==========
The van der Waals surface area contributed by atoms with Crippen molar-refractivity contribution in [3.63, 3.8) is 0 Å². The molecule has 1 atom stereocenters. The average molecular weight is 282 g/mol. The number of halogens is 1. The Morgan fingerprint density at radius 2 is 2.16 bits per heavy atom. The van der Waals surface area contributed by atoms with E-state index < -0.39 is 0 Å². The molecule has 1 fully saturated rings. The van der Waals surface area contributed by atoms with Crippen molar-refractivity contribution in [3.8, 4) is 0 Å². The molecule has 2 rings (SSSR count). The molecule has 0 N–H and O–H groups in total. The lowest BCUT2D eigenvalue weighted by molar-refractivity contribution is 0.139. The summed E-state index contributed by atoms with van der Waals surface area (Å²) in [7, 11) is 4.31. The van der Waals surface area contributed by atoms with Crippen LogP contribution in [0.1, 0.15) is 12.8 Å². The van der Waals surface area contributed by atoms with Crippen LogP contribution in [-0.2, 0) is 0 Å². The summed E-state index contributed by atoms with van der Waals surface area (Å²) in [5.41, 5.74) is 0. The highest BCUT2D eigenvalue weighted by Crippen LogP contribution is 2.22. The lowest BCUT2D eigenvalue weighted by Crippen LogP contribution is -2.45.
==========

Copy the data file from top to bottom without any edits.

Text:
The van der Waals surface area contributed by atoms with Crippen molar-refractivity contribution in [3.63, 3.8) is 0 Å². The molecule has 1 atom stereocenters. The average molecular weight is 282 g/mol. The number of halogens is 1. The Morgan fingerprint density at radius 2 is 2.16 bits per heavy atom. The van der Waals surface area contributed by atoms with E-state index < -0.39 is 0 Å². The molecule has 1 fully saturated rings. The van der Waals surface area contributed by atoms with Crippen molar-refractivity contribution in [3.8, 4) is 0 Å². The molecule has 2 rings (SSSR count). The molecule has 0 N–H and O–H groups in total. The lowest BCUT2D eigenvalue weighted by molar-refractivity contribution is 0.139. The summed E-state index contributed by atoms with van der Waals surface area (Å²) in [7, 11) is 4.31. The van der Waals surface area contributed by atoms with Crippen LogP contribution in [0.1, 0.15) is 12.8 Å². The van der Waals surface area contributed by atoms with Crippen LogP contribution in [-0.2, 0) is 0 Å². The summed E-state index contributed by atoms with van der Waals surface area (Å²) in [5.41, 5.74) is 0. The highest BCUT2D eigenvalue weighted by Crippen LogP contribution is 2.22. The lowest BCUT2D eigenvalue weighted by Crippen LogP contribution is -2.45.